However, in case the defendant’s dog attacks and injures the plaintiff and the same dog had previously shown a tendency to attack humans and the owner was aware of it, the defendant shall be held liable. 

Coming to the question of liability for wild animals and relief to victims of attacks by wild animals, in State of Himachal Pradesh v. Halli Devi, the plaintiff while going to feed her cows was attacked by a black bear. She was badly wounded and had fractures in several parts of her body and lost complete vision in her left eye. As ex-gratia relief, the State granted her 5000 rupees. A suit for 1,00,000 rupees as relief was filed by her. She maintained that the bears and other protected animals had been let loose in the forest by the Divisional Forest Officer, under the scheme for wildlife protection. It was held that the mere fact that the killing of wild animals was prohibited under law did not mean that the State had become the owner of those animals nor did it create the liability of the State for the death or injury caused by such animals. Further, there was no provision in the Wildlife Protection Act, 1972 for providing relief to victims of wild animals. Moreover, providing ex gratia relief in such cases did not amount to admission of liability by the state and also did not create any liability on the state to pay compensation in such cases.

2. Cattle trespass

Cattle trespass involves the unauthorised entry of livestock onto the land of another person, constituting a violation of the property owner’s rights. When cattle or livestock enter onto another person’s property without permission it constitutes as trespassing and the owner of the cattle may be held liable for any damages which arise directly from the trespass.

Cattle usually includes livestock like bulls, cows, sheep, pigs, horses, poultry etc. Dogs and cats cannot be classified as cattle. Liability for cattle trespass is considered a strict liability which indicates that the owner is responsible for the actions of their animals regardless of whether they were aware of the trespass and whether any negligence on the owner’s behalf occurred. In Ellis v Loftus Iron Co., the defendant’s horse attacked the neighbour’s horse through the wire fence dividing their lands. This damage could not have been caused without the horse’s body having crossed the boundary. It was agreed that cattle trespass had occurred and the defendant was held liable, even though there was no negligence or knowledge of the savage propensity in the animal. 

The defendant may resort to certain defences such as proving that the landowner permitted the cattle to enter or that the cattle trespass due to the property owner’s failure to maintain proper fencing. Remedies in cases of cattle trespass include compensation for damages caused by the life stock.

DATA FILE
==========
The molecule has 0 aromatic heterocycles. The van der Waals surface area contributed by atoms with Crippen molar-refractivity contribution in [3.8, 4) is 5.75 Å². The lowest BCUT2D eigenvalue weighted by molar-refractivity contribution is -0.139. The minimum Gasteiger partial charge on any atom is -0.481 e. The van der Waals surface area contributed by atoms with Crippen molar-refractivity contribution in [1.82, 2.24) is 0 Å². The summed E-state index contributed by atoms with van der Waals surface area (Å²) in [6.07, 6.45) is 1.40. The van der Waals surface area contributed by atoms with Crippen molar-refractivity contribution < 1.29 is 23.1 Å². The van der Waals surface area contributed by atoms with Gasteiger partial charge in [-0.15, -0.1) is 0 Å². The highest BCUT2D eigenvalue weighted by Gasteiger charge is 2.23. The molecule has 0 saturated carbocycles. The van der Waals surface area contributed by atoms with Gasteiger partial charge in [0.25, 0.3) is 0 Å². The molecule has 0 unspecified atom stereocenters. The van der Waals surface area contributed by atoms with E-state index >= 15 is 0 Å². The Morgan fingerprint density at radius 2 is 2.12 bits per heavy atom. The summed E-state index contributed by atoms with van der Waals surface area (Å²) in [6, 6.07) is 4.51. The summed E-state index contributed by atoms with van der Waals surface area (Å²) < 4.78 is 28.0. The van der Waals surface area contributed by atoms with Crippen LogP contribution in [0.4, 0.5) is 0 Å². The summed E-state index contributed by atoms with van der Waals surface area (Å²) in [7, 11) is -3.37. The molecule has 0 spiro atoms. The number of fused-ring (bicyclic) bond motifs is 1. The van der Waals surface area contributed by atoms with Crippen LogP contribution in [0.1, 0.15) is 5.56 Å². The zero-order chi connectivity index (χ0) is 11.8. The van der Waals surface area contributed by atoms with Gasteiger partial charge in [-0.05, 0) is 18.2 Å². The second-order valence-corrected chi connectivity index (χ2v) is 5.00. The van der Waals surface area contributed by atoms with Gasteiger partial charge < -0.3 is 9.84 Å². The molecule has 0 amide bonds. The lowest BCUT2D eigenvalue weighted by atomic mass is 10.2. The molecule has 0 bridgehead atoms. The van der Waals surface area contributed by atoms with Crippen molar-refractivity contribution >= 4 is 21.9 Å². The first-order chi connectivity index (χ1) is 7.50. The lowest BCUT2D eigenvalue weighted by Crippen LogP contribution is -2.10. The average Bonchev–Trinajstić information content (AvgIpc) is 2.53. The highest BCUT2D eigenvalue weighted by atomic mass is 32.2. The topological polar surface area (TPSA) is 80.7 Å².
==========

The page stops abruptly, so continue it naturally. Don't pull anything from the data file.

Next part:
Action for cattle trespass can only be initiated by the owner or occupier of the property. Other family members, guests, staff or even strangers on the land can action under the scienter rule or for negligence but not under cattle trespass. 

3. Ordinary Liability in Tort

Liability for damage done by animals can be imposed on the defendant through various other torts not just scienter or cattle trespass. Torts of negligence, nuisance, or even assault and battery can be committed by not taking enough precautions or reasonable care to keep the animal under control and preventing foreseeable harm. 

Liability in such cases often depends on whether the owner could reasonably foresee the harm or damage that the animal may cause and failed to take appropriate precautions. However, in certain cases imposition of strict liability for certain animals or activities where the owners can be held liable despite taking reasonable precautions.

In the case of Stern v. Prentice Bros, the defendants were manure manufactures and a heap of bones on their property attracted a huge number of rats who escaped from the defendant’s property and ate the corn on the plaintiff’s adjoining property causing a substantial loss to the plaintiff. The prosecution was not able to prove that the defendants had kept excessive or unusual quantity of bones on their land and hence they were not held liable. 


When any form of animal induced harm such as trespass of livestock, attack by a domestic animal or any other form of animal damage takes place, the principles of tort law serve as a framework for addressing the same. The primary goal is to strike a fair balance between compensating the injured party and promoting responsible animal ownership. The animal owners need to aware of the existing legal framework and must consciously adhere to it in order to mitigate the risk of potential harm caused by their animals. It is imperative that both animal owners and the people affected be aware of their rights and responsibilities under the present legal framework. 

Leave a Reply

Your email address will not be published. Required fields are marked *